Award-winning poet and Functionally Literate alum Erica Dawson talks to Derrick Austin about race, religion, Florida, and his debut poetry collection, Trouble the Water.
Erica Dawson: Simply put, you slay: a hell of a lot of slayage at a relatively young age. What was the process for putting together and publishing Trouble the Water?
Derrick Austin: Thank you so much! I learned from the best. From when I wrote the oldest poem in the book (2009) to the book getting picked up (April 2015), it took about six years. Even as an undergrad, I knew I wanted to eventually publish a book of poems, but the manuscript didn’t start taking shape until my second year at my MFA, the semester before my thesis workshop. I’d played around with shaping the book earlier to no real satisfaction. For the most part, my thesis had the same shape as the book: four sections with most of the poems staying in those sections in different orders. The final section saw the most change. I didn’t know what to do with it until after my first Cave Canem retreat in 2014, and some expert advice about manuscript ordering from dear friends. I started sending it out that fall as an exercise in submitting books and because I was on my fellowship year at the University of Michigan so I had the money to send to contests. I didn’t expect it to get picked up so quickly. But BOA snatched it up, and it’s found a perfect home there.
ED: We’ve all heard the MFA vs. Screw the MFA debate. You attended the prestigious Helen Zell Writers’ Program at University of Michigan. What was your experience there?
DA: I always say this but I lucked out in terms of the other writers in my year. We all know how fraught MFAs can be for people who aren’t straight, white dudes. My cohort was thankfully pretty damn diverse. My cohort is lit. Coming from a small writing community at the University of Tampa, the group of writers I studied alongside were nothing short of a godsend. They really expanded my notions of what poetry could do and showed me things in my work I hadn’t noticed. We were all about the work, but also knew how to get down.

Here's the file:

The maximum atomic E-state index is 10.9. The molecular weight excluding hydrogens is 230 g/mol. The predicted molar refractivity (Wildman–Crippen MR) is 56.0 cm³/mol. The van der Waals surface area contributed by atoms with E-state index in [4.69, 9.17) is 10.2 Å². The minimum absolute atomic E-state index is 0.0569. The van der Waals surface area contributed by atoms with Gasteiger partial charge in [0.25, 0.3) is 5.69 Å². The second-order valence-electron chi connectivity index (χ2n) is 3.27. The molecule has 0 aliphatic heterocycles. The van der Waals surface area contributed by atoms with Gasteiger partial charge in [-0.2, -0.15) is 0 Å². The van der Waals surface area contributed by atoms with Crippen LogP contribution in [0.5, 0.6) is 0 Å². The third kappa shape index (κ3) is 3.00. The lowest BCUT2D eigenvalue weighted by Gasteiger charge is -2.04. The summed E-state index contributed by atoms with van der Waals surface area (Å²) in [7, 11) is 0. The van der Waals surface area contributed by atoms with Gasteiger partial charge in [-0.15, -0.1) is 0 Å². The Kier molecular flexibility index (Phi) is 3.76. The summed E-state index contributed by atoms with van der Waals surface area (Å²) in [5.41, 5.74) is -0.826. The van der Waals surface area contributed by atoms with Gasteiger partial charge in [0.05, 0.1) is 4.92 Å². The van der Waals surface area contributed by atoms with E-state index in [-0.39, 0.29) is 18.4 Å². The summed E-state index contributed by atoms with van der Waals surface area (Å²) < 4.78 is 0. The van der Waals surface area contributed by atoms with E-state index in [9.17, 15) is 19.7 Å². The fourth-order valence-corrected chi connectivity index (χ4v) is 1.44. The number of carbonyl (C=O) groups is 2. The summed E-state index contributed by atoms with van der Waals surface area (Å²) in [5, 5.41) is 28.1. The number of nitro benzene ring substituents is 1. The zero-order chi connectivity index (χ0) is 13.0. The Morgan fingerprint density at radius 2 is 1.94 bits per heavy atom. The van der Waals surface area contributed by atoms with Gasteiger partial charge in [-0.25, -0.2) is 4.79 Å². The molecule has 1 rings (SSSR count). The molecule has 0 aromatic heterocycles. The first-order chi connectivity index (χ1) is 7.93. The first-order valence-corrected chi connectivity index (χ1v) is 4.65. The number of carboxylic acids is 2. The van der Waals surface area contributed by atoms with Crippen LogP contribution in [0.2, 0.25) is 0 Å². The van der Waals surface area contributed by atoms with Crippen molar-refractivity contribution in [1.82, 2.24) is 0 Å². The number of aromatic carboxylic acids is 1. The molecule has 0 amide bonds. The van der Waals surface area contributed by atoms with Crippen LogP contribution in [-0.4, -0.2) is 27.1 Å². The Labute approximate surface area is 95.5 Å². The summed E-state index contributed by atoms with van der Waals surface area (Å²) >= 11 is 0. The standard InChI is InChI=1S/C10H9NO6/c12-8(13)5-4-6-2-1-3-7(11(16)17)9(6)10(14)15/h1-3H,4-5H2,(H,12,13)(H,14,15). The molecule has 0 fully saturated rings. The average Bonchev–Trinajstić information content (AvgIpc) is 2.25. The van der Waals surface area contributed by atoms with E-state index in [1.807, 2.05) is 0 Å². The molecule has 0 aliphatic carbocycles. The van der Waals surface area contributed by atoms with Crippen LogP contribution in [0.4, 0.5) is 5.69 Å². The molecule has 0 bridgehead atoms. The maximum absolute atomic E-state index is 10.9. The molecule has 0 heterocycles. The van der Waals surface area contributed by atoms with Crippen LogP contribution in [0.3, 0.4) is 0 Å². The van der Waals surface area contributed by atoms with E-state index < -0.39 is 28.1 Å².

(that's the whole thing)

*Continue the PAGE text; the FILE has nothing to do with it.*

It would be disrespectful to be nothing less than truthful in my work. Why else be a poet? I want to write poems that endure, that say I survived, I thrived, and I didn’t look away.
ED: The poems in Trouble the Water often engage with religion. What drew you to this subject?
DA: It’s funny how obsessed with religion I am. I wasn’t raised in a churchgoing home nor did my parents really talk about religion. But I fell into it in two ways. The first is through history. Other than English, history was my favorite subject growing up (I wanted to be a historian before I fell into poetry), and my way into different eras was through culture, particularly religion and art. The second reason is that I came up during the Bush II years. So there I was, a closeted kid, obsessed with religion and history watching the news run wild with evangelical Christians advocating for my erasure from society or my death. Writing about religion is my way of claiming such endlessly fraught, endlessly complex and rich material.
ED: Trouble the Water, at the same time, also explores some of our most earthly concerns, most notably racism and homophobia, issues so prevalent in our culture, many people have turned a well-informed, rather than blind, eye away from them. You, however, don’t shy away from this material at all. There’s such courage in your poems. Where does that courage come from?
DA: I think for me, the question is how can I not be? There are folks out here writing about their families, friends, or loved ones, which is difficult work. There are folks who have been abused trying to write into that trauma. There are people in other counties who die for what they write. There are folks fighting and writing to survive. My life has been extraordinarily privileged and blessed despite living in a country as virulently racist and homophobic as this one. It would be disrespectful to be nothing less than truthful in my work. Why else be a poet? I want to write poems that endure, that say I survived, I thrived, and I didn’t look away.
ED: Speaking of social issues, you’re from Florida. Do you consider yourself a Florida writer?